Dive Rarotonga Introduction
Dive Rarotonga was first established in 1979, and since 2018, Neil Davison has become the owner. They’re located in Arorangi, a village on the Island of Rarotonga in the Cook Islands, South Pacific. Neil is a wildlife lover and became passionate about reef systems while working for Reef Doctor in Madagascar in 2017. Neil has been following Green Fins for some time, and when digital membership became available in 2022, he immediately applied to become a Green Fins Digital Member.
Dive Rarotonga initiated a Coral Transplant project in 2019 after gaining consent from regulatory bodies. It was very small scale but very productive, proving the location was suitable. That site was destroyed by surges from the Tongan eruption last year, but when the frames were finally found and recovered, they still had healthy growth. The island shutdown during the COVID-19 pandemic gave them the opportunity to spend time working on the project.
Since joining Green Fins, they have re-established the project with modified transplant frames with a lower profile to hopefully withstand what the South Pacific weather throws at them. Getting approvals for such projects has been time-consuming and involved many government agencies to achieve permissions. Patience has been necessary but very worthwhile.
Conservation efforts and challenges
Besides the coral transplant project, they have also gained permission to install six fixed mooring points west of the Island, the first two of which are now in place. Despite being a positive move away from anchor drop, it took two years to get the final approval! The ministry staff even chaperoned the first installation dive to photograph the process. Again, patience is essential, as is following protocol. While the process has been very time-consuming, it has received overwhelming support from all agencies involved.
They have always been active in conservation efforts; every dive is a cleanup dive, and the operation has a strict no-touch policy when diving. However, being a Green Fins Digital Member has given them more specific environmental guidelines and goals, which they have applied and are working to implement new ones. These new implementations have been well received by all staff actively involved in the daily operations.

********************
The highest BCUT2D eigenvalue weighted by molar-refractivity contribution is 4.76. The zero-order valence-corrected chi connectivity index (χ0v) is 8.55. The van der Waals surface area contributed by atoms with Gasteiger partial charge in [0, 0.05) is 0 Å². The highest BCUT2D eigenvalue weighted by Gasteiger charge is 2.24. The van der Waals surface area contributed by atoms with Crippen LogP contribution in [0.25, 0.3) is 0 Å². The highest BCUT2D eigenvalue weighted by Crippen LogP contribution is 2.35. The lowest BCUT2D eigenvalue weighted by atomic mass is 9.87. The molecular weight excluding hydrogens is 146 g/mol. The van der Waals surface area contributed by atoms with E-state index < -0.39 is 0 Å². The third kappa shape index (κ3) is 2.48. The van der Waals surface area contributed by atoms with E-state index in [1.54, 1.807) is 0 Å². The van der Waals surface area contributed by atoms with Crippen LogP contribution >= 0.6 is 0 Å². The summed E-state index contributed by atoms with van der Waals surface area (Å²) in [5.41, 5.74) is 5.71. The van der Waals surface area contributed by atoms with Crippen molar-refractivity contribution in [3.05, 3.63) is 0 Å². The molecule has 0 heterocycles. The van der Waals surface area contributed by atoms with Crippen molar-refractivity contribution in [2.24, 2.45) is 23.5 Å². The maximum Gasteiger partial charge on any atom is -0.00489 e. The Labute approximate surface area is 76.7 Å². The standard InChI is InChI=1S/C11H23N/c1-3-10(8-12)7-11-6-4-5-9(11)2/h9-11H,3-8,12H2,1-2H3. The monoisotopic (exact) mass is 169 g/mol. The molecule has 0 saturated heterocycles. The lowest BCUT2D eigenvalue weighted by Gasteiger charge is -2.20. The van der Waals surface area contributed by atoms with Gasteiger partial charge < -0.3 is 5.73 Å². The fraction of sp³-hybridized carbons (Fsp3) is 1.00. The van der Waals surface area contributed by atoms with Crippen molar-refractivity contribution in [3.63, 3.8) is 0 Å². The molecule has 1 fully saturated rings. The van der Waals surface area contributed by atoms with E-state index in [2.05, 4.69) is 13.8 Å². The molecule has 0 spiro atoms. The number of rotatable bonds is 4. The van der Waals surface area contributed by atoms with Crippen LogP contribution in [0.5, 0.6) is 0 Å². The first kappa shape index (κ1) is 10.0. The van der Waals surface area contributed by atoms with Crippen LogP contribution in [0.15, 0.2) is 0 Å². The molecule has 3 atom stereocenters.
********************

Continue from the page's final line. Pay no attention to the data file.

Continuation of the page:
The most problematic issues to work on are possibly the less obvious ones, such as implementing a sunscreen policy. They now sell reef-safe sunscreen in their store, but shipping fees are expensive because they’re a tiny island nation. People don’t like spending money, so persuasion for guests to use reef-safe sunscreen can be difficult at times. There is also the problem with many brands claiming to be reef-safe, which are clearly not. They think this labelling should be regulated rather than used as a catchphrase to avoid greenwashing.
Further education for divers
In the last six years, Neil has written six PADI Distinctive Specialty courses, all based around reef awareness. These are the Benthic Survey Diver, Invertebrate Survey Diver, Crown-of-Thorns Awareness Diver, Coral Nursery Cleaning Diver, Coral Transplant Diver and Coral Transplant Enthusiast (a dry course made available to non-divers too). These Distinctive Specialties courses are all available at Dive Rarotonga. You can find them on their website.
Cook Islands Tourism has supported Dive Rarotonga projects within its regenerative tourism drive. Some team members will try the dry course and provide Dive Rarotonga with feedback. This course is PADI’s first dry Distinctive Specialty course in Oceania, and to PADI AWARE. Having first adopted a dive site in Madagascar some time ago, they now have our frame site adopted in Rarotonga, too.
The goal is for the revenue from the Distinctive Specialty courses to fund the coral transplant project, resulting in a self-sustaining operation. That may be too ambitious, but it is certainly a goal!
There’s always someone, somewhere, who can provide the information you need
Experience as A Green Fins Digital Member
The Community Forum on Green Fins Hub is Neil’s favourite feature as it has many good information and tips. Given their remote location, they don’t always have the network availability to use the online resources available. Although he’s a pen and paper person, he recognises that digital platforms are incredibly accessible these days. Digital platforms can get an immediate global audience, which is a powerful tool for searching and providing information. That’s what the Community Forum is like: there’s always someone, somewhere, who can provide the information you need.
Future initiatives and projects
As Neil really enjoys writing courses, that will be his focus over the next few years. With an engineering background, continuous improvement in the operation and processes is still the objective. They aim to have their smaller boat dedicated as the training resource for mainstream courses and the workhorse for the coral transplant project.
Green Fins digital membership is a new type of Green Fins membership that provides global access to the guidance, tools and support marine tourism operators need to improve their environmental impact and reach sustainably-minded tourists. Digital Member completes a self-evaluation to personalise their sustainability journey and create positive change.